(5) On recommendation of the nomination and remuneration committee, during fiscal 2016, Dr. Vishal Sikka was granted RSUs valued at US $2 million on the grant date at an exercise price at par value. The RSUs will vest over a period of four years from the date of grant in the proportions specified in the award agreement (Refer to Note 2.1 of the Standalone financial statements).

Service contracts, notice period, severance fees

We have entered into agreements with our executive directors, Dr. Vishal Sikka, the CEO and MD, and U. B. Pravin Rao, our COO.

Dr. Vishal Sikka’s executive employment agreement was replaced with a new executive employment agreement, through postal ballot approved by the shareholders on March 31, 2016. This agreement was effective April 1, 2016 and expires on March 31, 2021. The Board and its nomination and remuneration committee have approved the following compensation:

  • Base pay: An annual base salary of US $1,000,000 to be paid in accordance with the Company’s normal practices and subject to withholding taxes;
  • Variable pay: Annual performance-based variable pay at a target level of US $3,000,000 less applicable tax and subject to the Company’s achievement of fiscal year performance targets set by the Board as described in the postal ballot;
  • Stock compensation: Eligible to receive an annual grant of 1) US $2,000,000 of fair value in RSUs which vest over time (‘time-based RSUs’), subject to continued service, and 2) US $5,000,000 in performance-based equity and stock options upon achievement of certain performance targets as described in the postal ballot;
  • Employee benefits and paid vacation as applicable to other whole-time directors of the Company;
  • Minimum and maximum remuneration: Should Dr. Sikka fail to achieve minimum performance targets, his remuneration as proposed will fall to US $3,000,000 annually, consisting of US $1,000,000 of base salary and US $2,000,000 of time-based RSUs. If Dr. Sikka’s performance targets are exceeded, the performance-based payments for variable components of his compensation (variable pay and performance equity) will be capped at 150% of the target compensation for such variable components.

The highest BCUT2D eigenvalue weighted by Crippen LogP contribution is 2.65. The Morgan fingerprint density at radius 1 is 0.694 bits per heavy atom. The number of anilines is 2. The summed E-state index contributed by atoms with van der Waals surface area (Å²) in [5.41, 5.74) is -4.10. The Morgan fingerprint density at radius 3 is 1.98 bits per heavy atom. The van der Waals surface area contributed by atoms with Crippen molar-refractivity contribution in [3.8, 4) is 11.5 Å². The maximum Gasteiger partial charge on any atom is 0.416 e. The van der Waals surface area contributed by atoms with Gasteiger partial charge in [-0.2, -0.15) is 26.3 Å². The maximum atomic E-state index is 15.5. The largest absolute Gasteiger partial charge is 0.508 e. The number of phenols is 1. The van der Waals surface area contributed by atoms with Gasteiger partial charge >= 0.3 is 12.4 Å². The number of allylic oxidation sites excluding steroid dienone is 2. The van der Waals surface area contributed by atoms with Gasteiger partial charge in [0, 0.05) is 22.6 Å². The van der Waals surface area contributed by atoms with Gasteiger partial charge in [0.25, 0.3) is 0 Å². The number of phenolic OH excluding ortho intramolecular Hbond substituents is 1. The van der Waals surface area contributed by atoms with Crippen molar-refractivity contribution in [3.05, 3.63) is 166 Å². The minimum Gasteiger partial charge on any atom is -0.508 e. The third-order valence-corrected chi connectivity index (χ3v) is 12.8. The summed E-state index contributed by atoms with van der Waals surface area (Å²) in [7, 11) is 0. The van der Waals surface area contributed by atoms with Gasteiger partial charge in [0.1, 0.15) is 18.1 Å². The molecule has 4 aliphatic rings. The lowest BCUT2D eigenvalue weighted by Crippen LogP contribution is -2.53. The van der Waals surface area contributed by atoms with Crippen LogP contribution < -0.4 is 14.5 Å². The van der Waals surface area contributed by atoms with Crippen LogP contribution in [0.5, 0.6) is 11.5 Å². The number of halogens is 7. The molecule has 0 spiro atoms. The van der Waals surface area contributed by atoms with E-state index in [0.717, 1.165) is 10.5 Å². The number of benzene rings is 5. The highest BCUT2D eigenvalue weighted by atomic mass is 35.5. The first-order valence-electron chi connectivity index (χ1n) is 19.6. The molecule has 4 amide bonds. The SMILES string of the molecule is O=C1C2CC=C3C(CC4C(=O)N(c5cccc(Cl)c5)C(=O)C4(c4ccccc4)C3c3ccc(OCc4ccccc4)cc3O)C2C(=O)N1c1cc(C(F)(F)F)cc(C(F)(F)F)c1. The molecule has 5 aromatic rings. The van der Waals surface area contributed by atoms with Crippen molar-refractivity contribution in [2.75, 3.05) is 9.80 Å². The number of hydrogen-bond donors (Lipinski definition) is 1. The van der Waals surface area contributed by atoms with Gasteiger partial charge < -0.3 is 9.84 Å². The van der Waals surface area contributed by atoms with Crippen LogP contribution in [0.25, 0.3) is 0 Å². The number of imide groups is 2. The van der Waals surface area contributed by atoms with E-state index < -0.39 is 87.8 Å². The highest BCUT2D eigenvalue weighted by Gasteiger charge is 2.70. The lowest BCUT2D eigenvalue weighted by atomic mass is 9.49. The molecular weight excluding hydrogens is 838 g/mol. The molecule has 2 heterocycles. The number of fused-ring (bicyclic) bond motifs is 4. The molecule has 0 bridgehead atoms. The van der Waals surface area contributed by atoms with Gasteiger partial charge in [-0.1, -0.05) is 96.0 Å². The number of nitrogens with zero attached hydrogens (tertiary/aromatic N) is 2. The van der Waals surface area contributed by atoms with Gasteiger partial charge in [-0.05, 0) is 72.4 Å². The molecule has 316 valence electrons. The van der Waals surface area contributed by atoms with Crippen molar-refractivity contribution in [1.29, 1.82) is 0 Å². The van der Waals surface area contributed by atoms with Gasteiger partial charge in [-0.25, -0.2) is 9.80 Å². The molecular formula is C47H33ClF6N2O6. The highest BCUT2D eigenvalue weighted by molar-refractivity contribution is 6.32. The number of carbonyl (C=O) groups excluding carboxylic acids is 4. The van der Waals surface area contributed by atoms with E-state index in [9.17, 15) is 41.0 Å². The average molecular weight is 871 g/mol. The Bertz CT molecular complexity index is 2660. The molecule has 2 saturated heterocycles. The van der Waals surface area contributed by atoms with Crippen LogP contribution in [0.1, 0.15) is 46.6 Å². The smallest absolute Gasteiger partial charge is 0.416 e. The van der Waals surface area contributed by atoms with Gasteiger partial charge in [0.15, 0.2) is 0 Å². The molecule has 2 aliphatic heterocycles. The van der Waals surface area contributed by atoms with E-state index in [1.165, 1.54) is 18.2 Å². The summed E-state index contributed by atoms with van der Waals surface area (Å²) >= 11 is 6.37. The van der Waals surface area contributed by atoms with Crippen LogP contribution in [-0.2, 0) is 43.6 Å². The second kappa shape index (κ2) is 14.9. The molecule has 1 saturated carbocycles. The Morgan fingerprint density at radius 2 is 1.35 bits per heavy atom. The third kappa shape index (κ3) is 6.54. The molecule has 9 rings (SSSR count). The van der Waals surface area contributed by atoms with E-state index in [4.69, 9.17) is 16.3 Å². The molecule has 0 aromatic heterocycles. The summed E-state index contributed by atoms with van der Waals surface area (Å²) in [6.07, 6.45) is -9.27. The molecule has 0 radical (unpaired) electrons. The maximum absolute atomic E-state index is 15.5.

We have agreed with Dr. Sikka to provide each other with 90 days’ notice of termination as applicable. Dr. Sikka may be entitled to severance benefits depending on the circumstances of his termination of employment.

During fiscal 2015, we entered into a restricted stock unit award agreement with Dr. Vishal Sikka, our CEO and MD. Pursuant to the Restricted Stock Unit Award Agreement, Dr. Sikka was granted 27,067 restricted stock units (the equivalent of 1,08,268 RSUs after adjustment for the bonus issues). The RSUs vest over a period of four years subject to Dr. Sikka’s continued employment and upon achieving certain performance indicators set by the Board or the nomination and remuneration committee from time to time.

The Board in its meeting held on June 22, 2015, on recommendation of the nomination and remuneration committee, further granted 1,24,061 RSUs to Dr. Vishal Sikka. These RSUs are vesting over a period of four years from the date of the grant in the proportions specified in the award agreement. The RSUs will vest subject to the achievement of certain key performance indicators as set forth in the award agreement for each applicable year of the vesting tranche and continued employment through each vesting date.